Ephraim Seidman, a cyclist from Richmond, can be found on the Virginia Capital Trail several times a week. He’s not there just for fun and exercise. Seidman is one of more than 80 “trail ambassadors” coordinated by the Capital Trail Foundation.
The team of bicycle enthusiasts frequents the trail wearing bright orange vests, ready to answer questions, help cyclists with minor mechanical problems or report safety issues to the foundation.
Seidman is ready with tools for a quick fix or words of encouragement for those — on bicycle or foot — who aren’t sure how far it is to the next public bathroom.
“We can also offer points of interest to folks,” said Seidman, who often meets people heading out on the trail from Richmond’s Great Shiplock Park but aren’t sure what’s up ahead.
No matter where one enters the trail, there is plenty up ahead. Following what some historians call America’s “oldest road,” the trail drips with history.
The Capital Trail parallels most of Virginia Route 5, a two-lane scenic byway that traverses the Coastal Plain from Jamestown to Richmond. The trail is named for the first (Jamestown) and current (Richmond) capitals of Virginia. Though the Capital Trail does not extend to Williamsburg, it, too, was once a Virginia capital.
Native Americans used this route along the north side of the James River before English colonists arrived, and settlers continued to use it as an alternative to travel and transport on the river. In the decades after the 1607 settlement of Jamestown, this “Great Road to the West” became a path of colonial expansion connecting large tobacco — and then cotton — plantations along the river.
Eventually, railroads supplanted the river as the most economical means of transport. Today, the first mile from the Richmond trailhead follows an old rail line, which qualifies the trail as a “rail-to-trail” route. All 51.7 miles of the multi-use trail are asphalt, and 10–12 feet wide, with plenty of two-way room for cyclists, parents with strollers, in-line skaters and runners.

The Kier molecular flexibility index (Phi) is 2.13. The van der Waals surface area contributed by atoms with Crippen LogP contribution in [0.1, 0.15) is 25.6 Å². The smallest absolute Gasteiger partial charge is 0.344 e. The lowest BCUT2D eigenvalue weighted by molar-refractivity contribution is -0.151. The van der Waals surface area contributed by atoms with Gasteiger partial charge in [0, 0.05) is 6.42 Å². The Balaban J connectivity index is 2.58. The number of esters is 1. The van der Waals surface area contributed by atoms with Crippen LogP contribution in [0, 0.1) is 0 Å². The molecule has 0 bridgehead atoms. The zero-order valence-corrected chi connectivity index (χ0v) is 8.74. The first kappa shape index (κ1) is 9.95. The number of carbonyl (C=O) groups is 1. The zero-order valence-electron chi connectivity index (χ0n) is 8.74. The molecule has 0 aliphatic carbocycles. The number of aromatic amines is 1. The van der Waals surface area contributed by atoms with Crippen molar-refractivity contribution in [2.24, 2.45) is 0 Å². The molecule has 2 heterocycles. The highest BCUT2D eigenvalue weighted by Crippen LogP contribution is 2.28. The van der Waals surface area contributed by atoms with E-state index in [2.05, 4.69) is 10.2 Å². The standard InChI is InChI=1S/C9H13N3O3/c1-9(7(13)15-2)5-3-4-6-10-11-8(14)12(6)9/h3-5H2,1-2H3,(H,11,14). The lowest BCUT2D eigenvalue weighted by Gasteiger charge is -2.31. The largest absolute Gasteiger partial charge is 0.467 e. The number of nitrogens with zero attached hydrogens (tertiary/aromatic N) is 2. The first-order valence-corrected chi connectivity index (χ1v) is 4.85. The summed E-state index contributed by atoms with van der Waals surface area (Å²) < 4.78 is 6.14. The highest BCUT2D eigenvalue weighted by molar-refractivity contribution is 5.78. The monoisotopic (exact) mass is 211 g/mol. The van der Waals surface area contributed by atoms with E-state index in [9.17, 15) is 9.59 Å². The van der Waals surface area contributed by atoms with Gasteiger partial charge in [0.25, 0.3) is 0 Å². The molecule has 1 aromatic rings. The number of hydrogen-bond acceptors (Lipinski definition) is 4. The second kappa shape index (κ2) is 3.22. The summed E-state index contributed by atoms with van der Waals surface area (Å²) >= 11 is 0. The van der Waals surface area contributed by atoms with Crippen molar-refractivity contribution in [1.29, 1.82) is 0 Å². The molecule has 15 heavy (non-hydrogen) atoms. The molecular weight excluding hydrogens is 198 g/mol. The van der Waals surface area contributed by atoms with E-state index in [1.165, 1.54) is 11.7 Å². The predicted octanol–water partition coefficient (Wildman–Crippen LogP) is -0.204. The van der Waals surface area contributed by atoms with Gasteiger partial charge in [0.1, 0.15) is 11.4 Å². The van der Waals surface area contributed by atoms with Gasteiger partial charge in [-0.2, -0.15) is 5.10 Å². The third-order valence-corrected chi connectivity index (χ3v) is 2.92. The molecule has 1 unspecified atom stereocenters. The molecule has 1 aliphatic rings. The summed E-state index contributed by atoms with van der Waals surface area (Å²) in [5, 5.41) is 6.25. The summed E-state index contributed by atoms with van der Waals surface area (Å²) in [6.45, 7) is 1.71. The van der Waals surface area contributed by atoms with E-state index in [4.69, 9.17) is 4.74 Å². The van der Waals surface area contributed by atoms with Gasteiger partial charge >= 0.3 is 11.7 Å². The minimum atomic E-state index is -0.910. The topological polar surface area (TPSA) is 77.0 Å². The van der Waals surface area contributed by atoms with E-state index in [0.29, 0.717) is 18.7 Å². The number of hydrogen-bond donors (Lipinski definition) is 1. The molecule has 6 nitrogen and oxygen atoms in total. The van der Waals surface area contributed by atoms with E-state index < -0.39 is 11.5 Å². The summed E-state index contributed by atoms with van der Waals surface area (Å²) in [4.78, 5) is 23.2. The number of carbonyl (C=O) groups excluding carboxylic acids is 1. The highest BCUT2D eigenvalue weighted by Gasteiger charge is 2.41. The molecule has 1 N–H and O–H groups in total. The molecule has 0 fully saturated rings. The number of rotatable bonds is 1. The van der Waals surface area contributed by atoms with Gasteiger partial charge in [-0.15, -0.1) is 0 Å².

On a bright fall morning, I pedaled one section on an electric-assisted bike. I was nursing an injured knee that was probably not up to the day’s plan — about 14 miles east to Upper Shirley Plantation and back. Almost immediately, the mechanics of riding the bike took a backseat to the trail and scenery I was rolling through.
The trail is separated from the roadway by a healthy buffer of grass or trees its entire length, giving cyclists freedom from the vigilance required when sharing the road with cars and trucks. While commuters, trucks and tourists whizzed by on one side, I was free to gaze across acres of soybeans and corn passing by at a pedaling-assisted speed averaging 10–12 mph.
It’s this sense of safety — and the scenery — that has made the Capital Trail popular. Cat Anthony, executive director of the Capital Trail Foundation, said it appeals to everyone, from children just learning how to ride a bicycle to adults who are trying to log 100 miles or more in a day.
“This past year we had over 900,000 riders,” she said, “and that includes many who might be curious about riding on a bike trail, but may feel intimidated by the prospect.”
Along the trail there are at least 43 historic markers, with more in the making. And coasting to a stop on the trail is a whole lot easier than trying to read these signs from behind the wheel of a car moving 55 mph.
One Henrico County sign describes the 1799 “Pleasants vs. Pleasants” lawsuit that affirmed the manumission of more than 100 enslaved people once owned by the Quaker, John Pleasants. Many settled together to form the nearby Gravely Hill community.
Another sign tells of early settler John Rolfe, who cultivated tobacco from seeds bred in Varina, Spain, now the name of a nearby town. Rolfe’s crop gave the Virginia Company of London confidence in the “New World” venture and ultimately gave rise to a U.S. economy dependent on the slave trade.
I also passed a sign marking the nearby site of the Malvern Hill manor house, built in the 1600s and replete with historic happenings. The Marquis de Lafayette camped there in 1871, as did the Virginia militia during the War of 1812. It was also where Lee’s Confederate Army forced McClelland’s Union troops into retreat in 1862. It later became a federal headquarters.